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Business English ESL Worksheets and Lesson Plans.







 Business English ESL Worksheets and Activities




Job Skills and Qualifications:

A one-hour information gap activity where students interview each other about their skills and qualifications. This business English information gap activity covers a lot of useful vocabulary for working environments, yet grammatically it should not be too challenging for even beginner/intermediate classes.


Job Fair:

A  one hour job fair role-play where students are divided into employers and job seekers. The job seekers will go from employer to employer asking about job benefits and the employers in turn will ask about job qualifications.


Banking Role-Play I:

A one hour banking role-play that explores the expressions needed to do five basic transactions at a bank: deposit money, withdraw money, cash checks, exchange currency, and pay bills. Students are divided into bank tellers and bank clients. Bank clients approach tellers and conduct banking transactions.


Banking Role-Play II:

A two hour banking role-play where students are divided into bankers and clients. The bankers will explain finacial products such as mortgages and credit cards. Then the bankers will create banking profiles for their clients by asking questions about income and debt. Lost of good finacial vocabulary worksheets for this lesson plan.


Would You like to Leave a Message:

In this business telephone English role-play. Clients call the 'Stellar Corporation' looking for a manager, Mary Jenkins. Mary is out so clients have to leave a message with the secretary.


Reporting Changes Role-play:

Students have to summarize an annual report of some corporate indicator such as profit, revenue, sales, or costs to other students in this making reports role-play. They also have to explain the reasons why the corporate indicators changed.


Reporting Changes:

This cloze activity reviews language that can be used to describe how profits, costs, revenue or other economic indicators are changing over time. Students describe the change while examing a graph using vocabulary such as 'increased dramatically, fluctuated wildly, peaked, dipped, rose, and dropped.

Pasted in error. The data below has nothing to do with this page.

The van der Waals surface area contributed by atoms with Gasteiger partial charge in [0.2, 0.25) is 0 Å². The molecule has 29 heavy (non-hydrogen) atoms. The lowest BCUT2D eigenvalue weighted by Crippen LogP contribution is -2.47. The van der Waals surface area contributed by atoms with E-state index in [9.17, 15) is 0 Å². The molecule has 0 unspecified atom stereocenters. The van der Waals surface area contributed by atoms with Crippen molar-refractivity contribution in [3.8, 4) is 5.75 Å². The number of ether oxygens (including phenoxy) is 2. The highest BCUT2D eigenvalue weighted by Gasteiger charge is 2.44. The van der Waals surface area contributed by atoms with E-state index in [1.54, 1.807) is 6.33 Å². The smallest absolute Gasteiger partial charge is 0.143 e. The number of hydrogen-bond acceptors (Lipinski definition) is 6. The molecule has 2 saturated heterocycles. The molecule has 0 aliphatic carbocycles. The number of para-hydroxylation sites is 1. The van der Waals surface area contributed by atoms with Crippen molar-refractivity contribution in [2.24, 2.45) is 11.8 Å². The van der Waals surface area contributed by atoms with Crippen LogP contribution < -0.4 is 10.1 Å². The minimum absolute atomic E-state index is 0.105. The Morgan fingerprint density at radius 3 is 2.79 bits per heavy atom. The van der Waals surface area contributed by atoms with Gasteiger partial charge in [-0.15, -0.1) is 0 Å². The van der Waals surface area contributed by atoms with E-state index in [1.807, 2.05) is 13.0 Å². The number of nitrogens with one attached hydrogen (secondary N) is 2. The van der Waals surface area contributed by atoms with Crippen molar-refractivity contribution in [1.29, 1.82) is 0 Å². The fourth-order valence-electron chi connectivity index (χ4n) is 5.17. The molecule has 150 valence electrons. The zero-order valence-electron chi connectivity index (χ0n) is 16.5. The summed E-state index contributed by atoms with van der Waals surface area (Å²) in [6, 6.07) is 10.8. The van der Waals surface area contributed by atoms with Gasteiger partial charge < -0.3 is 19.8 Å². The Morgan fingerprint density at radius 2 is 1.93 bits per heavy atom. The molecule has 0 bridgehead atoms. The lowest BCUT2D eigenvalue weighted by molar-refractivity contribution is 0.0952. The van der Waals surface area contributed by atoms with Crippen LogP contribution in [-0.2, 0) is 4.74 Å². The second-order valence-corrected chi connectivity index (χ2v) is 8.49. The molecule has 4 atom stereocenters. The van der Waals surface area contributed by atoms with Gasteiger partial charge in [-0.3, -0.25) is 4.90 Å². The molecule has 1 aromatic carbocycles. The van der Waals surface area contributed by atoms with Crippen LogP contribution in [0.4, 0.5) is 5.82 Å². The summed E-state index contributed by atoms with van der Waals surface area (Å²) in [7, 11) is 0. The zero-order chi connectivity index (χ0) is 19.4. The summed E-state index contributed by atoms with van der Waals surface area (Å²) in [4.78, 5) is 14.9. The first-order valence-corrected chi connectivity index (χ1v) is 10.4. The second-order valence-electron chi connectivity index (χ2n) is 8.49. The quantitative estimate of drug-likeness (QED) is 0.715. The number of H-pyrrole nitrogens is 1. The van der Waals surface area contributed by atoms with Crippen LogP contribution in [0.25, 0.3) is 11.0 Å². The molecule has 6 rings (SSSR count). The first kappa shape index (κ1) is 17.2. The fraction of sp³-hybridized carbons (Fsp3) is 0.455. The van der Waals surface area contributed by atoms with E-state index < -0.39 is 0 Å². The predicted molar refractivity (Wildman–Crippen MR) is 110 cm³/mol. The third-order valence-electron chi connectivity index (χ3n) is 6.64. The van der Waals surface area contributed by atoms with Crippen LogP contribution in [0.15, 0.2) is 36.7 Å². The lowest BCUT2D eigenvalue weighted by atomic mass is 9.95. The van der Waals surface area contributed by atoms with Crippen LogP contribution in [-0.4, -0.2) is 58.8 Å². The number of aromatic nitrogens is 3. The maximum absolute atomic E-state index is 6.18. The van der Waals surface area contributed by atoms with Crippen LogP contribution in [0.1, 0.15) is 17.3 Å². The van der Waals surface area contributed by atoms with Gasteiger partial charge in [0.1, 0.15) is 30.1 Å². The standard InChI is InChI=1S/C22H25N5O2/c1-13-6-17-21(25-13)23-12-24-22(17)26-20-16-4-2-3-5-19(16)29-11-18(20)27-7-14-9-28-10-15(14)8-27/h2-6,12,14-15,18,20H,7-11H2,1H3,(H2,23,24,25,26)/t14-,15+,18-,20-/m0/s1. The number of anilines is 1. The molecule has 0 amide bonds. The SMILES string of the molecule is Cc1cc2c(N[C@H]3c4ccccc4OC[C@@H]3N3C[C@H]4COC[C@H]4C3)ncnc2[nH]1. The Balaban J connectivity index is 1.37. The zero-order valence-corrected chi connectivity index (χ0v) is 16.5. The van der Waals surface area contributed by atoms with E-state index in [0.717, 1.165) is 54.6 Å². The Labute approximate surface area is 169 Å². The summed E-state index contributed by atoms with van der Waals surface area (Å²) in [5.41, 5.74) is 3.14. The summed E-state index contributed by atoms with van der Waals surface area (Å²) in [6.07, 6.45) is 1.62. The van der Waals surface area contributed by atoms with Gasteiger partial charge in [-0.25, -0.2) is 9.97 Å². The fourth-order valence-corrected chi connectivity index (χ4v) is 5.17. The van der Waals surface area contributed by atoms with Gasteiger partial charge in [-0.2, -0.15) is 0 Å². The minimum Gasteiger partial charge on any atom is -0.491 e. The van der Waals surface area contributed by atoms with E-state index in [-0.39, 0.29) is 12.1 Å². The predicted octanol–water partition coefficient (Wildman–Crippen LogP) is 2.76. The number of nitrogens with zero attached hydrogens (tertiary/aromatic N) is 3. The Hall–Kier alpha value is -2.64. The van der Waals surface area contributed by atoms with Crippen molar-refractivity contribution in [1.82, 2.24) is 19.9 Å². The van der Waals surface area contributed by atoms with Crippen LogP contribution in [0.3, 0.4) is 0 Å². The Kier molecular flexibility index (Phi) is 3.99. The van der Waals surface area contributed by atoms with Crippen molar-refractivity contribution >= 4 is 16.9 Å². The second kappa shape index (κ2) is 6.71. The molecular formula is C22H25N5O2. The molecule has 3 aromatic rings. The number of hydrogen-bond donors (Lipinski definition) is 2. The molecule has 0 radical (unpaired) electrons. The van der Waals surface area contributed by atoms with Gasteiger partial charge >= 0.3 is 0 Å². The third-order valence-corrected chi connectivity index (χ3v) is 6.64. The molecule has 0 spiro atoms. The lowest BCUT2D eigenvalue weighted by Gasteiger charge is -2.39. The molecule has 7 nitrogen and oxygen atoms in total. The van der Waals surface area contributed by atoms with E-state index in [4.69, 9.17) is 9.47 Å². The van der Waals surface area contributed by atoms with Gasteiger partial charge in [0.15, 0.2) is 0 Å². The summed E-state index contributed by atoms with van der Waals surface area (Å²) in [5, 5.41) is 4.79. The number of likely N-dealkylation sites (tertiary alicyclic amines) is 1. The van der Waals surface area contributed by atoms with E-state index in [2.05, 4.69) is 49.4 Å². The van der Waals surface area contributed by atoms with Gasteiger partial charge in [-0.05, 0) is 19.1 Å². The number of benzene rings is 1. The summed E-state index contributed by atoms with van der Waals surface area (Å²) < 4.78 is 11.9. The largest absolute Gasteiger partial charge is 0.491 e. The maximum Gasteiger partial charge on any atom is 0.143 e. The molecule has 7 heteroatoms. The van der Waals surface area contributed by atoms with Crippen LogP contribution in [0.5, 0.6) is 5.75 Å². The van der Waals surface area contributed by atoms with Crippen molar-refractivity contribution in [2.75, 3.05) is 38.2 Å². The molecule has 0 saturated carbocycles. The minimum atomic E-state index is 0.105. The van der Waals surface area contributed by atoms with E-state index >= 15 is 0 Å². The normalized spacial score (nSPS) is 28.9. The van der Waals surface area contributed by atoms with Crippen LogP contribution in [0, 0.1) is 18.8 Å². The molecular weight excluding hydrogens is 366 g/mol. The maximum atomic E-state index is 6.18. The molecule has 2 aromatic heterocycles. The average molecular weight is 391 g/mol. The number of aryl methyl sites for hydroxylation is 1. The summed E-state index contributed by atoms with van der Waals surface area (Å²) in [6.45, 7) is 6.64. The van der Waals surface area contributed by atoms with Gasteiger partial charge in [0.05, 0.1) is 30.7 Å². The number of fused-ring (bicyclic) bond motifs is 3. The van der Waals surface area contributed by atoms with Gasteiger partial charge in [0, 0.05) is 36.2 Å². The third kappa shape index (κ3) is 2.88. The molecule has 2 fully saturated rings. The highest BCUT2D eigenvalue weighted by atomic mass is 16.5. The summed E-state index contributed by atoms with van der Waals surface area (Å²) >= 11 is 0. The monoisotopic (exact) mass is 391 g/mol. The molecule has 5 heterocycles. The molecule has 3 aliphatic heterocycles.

Relaying News Role-play:

This business role-play helps students practice using reported speech to relay news to coworkers. In addition, the students practice stating how real outcomes were different from expecations.

The News and Expectations Worksheets:

These two worksheets were originally made as support for the Relaying News role-play above. However, they can also be used as stand alone vocabulary exercises.


The first worksheet shows how students can use noun clauses to report the news. (The good news is + that noun clause).


The second worksheet gives language support for talking about real outcomes and expectations using phrases like higher than expected and lower than anticipated.

Have You Seen Jill?:

This business role-play helps students practice using relative clauses to describe people. The role-play will also give students a lot of chances to use basic workplace expressions such as sending a fax, talking to a client, or meeting with the boss.

Introducing Your Business?:

This business role-play helps students practice introducing their firms using phrases such as specialize in, based in, have offices in.

Did Anybody Call While I Was Out?:

Students relay telephone messages in this business information gap.

There's a Rumor Going Around Gap:

This information gap students report stock price changes and rumor about companies.

Rumor Going Around Gap

Have You Seen Today's Headlines?

Student's relay newspaper headlines about future events related to business. (Government to Cut Taxes--> The government is going to cut taxes.)

Business Newspaper Headlines Gap

Have You Finished That Report? Information Gap:

This information gap students relay information about when a report is needed and why. There is an easier version and a more difficult version.

Have You Finished That Report Yet? (Easy)     Have You Finished That Report Yet? (Hard)     

Are You Free on Tuesday?

Students arrange their schedules so that they can meet to discuss some important issues.

Arranging Schedules Information Gap

Year-on-year comparison: Information Gap

Students have to compare third quarter figures with second quarter figures and then make a year-on-year comparison.

Year-on-year Comparison Information Gap